BELEK, Turkey (Reuters) - British Prime Minister David Cameron has said he will urge President Vladimir Putin on Monday to focus Russian air strikes in Syria on Islamic State militants.
Russia began bombing Syria in September in support of forces loyal to President Bashar al-Assad but has been accused by Washington of targeting mainly groups other than Islamic State, including fighters backed by the United States and its allies.
“We have our differences with the Russians, not least because they’ve done so much to degrade the non-ISIL opposition to Assad,” Cameron told reporters on Sunday ahead of a meeting with Putin on the sidelines of a G20 summit in Turkey.
“The conversation I want to have with Vladimir Putin is to say, ‘look, there is one thing we agree about, which is (that) we’d be safer in Russia, we’d be safer in Britain if we destroy ISIL. That’s what we should be focusing on’.”
A source in Cameron’s office said Britain hoped the meeting, the first between the pair in a year, would be an opportunity to have a “deeper conversation” about the situation in Syria, in particular over Assad’s future.
“The proposals that the Russians have put forward looked at moving from terrorism to constitutional reform to elections but didn’t really get into acknowledging the process of transition around that so those are the types of issues we will want to get into,” the source said.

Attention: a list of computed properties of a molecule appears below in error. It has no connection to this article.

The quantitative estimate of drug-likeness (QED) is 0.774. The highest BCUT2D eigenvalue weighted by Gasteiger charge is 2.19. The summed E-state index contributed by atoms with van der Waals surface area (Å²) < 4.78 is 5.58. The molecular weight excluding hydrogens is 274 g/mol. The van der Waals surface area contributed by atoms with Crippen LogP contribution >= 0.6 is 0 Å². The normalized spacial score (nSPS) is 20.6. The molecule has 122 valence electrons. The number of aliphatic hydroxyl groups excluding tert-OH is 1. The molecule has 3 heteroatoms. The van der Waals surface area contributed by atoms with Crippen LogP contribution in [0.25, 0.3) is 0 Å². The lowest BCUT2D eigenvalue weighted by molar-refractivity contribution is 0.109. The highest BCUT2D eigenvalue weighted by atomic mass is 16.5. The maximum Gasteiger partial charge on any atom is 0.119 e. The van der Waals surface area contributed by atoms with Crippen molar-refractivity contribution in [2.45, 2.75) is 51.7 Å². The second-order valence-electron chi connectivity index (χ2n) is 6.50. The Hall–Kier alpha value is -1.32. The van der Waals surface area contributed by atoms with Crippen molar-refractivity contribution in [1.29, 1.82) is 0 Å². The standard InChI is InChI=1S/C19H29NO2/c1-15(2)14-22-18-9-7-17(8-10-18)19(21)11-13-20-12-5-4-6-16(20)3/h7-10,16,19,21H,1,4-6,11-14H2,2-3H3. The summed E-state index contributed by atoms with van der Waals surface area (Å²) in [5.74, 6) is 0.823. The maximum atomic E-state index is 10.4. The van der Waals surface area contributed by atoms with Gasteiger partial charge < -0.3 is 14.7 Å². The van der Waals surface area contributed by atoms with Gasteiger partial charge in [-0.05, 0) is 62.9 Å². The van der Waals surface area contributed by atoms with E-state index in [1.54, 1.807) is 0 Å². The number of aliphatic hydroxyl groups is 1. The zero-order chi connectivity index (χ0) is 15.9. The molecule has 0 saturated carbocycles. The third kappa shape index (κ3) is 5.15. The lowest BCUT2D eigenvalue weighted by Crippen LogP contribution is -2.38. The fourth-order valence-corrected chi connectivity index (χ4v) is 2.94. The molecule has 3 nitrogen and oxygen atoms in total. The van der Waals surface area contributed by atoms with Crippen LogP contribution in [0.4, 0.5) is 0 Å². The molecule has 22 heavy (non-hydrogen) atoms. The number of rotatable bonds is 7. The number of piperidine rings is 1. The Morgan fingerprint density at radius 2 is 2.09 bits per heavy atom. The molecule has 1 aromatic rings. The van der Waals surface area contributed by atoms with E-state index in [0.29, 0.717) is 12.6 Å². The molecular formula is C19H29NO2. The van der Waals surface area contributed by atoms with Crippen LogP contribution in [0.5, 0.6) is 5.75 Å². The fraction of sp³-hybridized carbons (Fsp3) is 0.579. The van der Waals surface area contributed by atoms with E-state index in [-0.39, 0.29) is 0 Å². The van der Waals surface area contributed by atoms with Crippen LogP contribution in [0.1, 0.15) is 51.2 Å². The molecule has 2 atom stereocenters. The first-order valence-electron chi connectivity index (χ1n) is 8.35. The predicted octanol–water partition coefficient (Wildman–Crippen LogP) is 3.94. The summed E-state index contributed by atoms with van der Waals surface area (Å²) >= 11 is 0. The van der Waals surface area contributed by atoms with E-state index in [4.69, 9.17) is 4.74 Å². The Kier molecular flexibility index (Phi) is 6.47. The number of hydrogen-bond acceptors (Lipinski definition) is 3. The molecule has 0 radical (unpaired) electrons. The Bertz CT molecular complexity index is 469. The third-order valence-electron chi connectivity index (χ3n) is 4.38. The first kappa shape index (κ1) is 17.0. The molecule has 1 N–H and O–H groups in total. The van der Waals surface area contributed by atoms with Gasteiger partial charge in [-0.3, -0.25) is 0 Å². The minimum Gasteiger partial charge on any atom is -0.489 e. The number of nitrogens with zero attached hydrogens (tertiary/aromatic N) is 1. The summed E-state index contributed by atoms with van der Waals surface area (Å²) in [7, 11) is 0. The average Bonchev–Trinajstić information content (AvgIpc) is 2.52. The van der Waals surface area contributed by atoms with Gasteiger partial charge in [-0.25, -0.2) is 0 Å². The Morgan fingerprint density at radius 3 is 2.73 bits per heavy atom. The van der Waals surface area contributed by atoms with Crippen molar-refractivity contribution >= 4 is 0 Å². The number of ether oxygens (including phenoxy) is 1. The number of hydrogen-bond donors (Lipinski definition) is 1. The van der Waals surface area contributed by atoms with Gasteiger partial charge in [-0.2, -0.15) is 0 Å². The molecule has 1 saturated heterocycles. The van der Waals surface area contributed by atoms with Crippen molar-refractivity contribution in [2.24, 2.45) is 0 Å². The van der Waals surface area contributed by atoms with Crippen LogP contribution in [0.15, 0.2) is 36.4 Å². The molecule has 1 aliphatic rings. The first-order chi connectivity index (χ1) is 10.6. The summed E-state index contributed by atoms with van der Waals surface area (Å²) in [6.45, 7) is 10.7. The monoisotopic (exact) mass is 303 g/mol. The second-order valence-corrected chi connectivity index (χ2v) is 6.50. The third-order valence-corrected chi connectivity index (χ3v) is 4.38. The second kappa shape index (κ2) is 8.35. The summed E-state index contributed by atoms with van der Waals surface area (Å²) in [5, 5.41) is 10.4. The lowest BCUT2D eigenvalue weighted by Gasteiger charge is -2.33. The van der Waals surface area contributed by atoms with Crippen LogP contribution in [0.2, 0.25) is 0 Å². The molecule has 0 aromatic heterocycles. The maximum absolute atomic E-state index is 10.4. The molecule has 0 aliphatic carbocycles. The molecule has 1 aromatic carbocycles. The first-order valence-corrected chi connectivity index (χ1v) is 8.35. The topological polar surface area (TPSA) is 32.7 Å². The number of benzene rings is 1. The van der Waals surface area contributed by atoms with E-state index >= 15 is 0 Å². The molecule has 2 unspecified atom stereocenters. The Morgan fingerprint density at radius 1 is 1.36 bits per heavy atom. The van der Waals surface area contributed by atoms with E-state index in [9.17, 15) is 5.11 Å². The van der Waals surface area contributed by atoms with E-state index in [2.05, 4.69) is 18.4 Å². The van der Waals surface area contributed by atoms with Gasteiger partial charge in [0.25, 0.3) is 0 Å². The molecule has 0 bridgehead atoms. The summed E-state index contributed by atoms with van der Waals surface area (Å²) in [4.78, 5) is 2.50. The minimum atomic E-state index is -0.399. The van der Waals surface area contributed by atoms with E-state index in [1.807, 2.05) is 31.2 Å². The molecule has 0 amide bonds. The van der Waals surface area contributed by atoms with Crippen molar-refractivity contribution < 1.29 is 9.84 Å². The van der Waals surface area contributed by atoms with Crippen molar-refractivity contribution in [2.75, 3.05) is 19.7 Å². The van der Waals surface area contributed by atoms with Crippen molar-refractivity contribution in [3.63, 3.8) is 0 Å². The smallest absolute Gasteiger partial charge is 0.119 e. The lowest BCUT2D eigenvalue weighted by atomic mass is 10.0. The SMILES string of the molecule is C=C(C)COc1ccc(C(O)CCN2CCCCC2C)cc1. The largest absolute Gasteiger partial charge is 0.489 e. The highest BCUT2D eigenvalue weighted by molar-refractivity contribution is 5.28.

“We are realistic ... There is a lot still to be worked out,” the source said. “We see the opportunity of the discussions here, particularly in the wake of the events in Paris and Sharm (al-Sheikh) to try and persuade Putin of the need to work together to defeat ISIL.”
U.S. President Barack Obama and Putin met at the G20 summit on Sunday, agreeing the need for a Syria-led political transition, including U.N.-mediated talks.
The source in Cameron’s office said the United States and European countries had worked together ahead of the summit to ensure they took on a “clear, consistent approach” towards Russia on Syria.
Obama, Cameron, Italian Prime Minister Matteo Renzi, German Chancellor Angela Merkel and French Foreign Minister Laurent Fabius will meet on Monday afternoon to discuss tackling ISIL and making a coordinated effort on the political process in Syria.
On Sunday Cameron also said the attacks in Paris had made it “even more clear” that Islamic State militants must be defeated, whether in Iraq or Syria.
Britain is participating in air strikes against Islamic State in Iraq but Cameron has said he will not extend the mission to Syria without the backing of parliament, something that he does not yet have.
“Others are taking action in Syria which we both support and enable, but we’ve got to keep on making the case that we will be safer in the UK, in France, right across Europe, if we destroy this death cult once and for all,” he said.
Additional reporting by Paul Sandle; Editing by Greg Mahlich